SCTP does not have a solid TLS/security story
SCTP has a 4-way handshake, QUIC offers 0-RTT
QUIC is a bytestream like TCP, SCTP is message-based
QUIC connections can migrate between IP addresses but SCTP cannot
> But because of the second point, why should someone implement it?
I'm reading this as "SCTP has ports, why should someone implement it?" There is way more to SCTP than ports. For example, SCPT can deliver data on multiple independent streams, something HTTP/2 in many ways reinvents.
Those already exist.
After that point it's been becoming more and more sterilized. My web apps that automatically played some sound aren't going to work anymore without some obnoxious "click here to begin" screen that doesn't fit in with the content. No more plugins letting us extend our browsers in new ways (what a convenient "coincidence" for Google that this gives them more control over what the user gets to do and makes tracking what goes on easier). I have to give Reddit Enhancement Suite permission every single time it tries to show a preview from a domain it hasn't previously done so from before. It's all suffocating. HTML5 makes up for some of the lost capability but it's not enough and what parts of HTML5 are going to actually work are basically at the whim of Google now.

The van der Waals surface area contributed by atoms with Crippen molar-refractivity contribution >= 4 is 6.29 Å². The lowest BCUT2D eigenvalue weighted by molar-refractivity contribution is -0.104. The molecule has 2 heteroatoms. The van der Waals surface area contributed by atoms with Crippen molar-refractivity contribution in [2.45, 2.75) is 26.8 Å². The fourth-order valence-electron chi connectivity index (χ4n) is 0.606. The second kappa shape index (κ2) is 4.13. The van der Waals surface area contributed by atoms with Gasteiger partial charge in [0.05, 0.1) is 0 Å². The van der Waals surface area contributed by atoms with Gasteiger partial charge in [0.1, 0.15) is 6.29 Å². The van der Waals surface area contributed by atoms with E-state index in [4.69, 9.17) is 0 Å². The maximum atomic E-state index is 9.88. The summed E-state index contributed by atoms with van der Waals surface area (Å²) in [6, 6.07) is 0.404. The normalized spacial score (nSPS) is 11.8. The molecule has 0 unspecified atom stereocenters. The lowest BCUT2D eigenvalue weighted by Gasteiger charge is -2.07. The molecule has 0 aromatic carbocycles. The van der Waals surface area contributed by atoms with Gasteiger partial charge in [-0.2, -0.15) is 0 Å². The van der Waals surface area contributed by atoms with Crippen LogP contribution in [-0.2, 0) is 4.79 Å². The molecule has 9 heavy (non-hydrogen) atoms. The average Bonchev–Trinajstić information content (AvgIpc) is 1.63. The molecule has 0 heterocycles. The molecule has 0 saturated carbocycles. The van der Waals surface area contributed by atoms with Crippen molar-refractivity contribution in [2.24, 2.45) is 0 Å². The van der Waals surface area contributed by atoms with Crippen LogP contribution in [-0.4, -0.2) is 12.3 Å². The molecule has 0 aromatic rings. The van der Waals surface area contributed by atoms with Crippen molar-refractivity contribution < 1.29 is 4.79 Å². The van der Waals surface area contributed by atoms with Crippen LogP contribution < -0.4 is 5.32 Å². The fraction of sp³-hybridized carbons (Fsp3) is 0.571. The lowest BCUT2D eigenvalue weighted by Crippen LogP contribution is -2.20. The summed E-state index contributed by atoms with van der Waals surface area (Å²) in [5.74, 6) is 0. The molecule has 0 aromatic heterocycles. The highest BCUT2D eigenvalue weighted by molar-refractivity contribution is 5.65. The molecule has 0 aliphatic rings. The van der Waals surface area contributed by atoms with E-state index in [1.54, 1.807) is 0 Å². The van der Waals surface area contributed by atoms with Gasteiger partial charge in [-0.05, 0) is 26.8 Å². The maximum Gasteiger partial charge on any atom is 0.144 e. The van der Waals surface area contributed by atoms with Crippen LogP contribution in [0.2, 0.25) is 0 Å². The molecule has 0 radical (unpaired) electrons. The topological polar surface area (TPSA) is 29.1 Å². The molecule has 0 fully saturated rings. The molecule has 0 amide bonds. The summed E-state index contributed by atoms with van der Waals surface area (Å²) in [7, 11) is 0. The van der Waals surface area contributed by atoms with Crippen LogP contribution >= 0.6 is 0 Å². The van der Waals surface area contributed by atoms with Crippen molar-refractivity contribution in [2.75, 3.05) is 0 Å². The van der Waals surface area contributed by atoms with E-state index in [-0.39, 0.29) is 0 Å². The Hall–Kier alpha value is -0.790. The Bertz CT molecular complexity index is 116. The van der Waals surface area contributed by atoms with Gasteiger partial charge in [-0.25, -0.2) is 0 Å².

But at least HTTP/3 will let us load buzzfeed listicles a few milliseconds faster, so there's that.
On the other hand, we already live in this world. When was the last time you used a homemade CPU or graphics chip?
It's still possible for an indie scene to arise that values hand-crafted stuff, possibly at a different layer.
Then again, it is still a massive cross platform content publishing and distribution system that works, despite the hostile ecosystem it inhabits. And it even includes the first truly successful cross platform programming environment.
So there's that.
1. You don't need Web PKI certificates for encryption. Indeed in TLS 1.3 this is very obvious because the encryption switches on before any certificates are even involved. You need certificates to... certify identity. And this isn't some oddity of "the web" which might show it's "broken" but simply a mathematical fact about what identity is. If you don't want certificates, you have to just magically know every identity somehow. Works for ten PCs in your office, doesn't scale for tens of millions of web sites.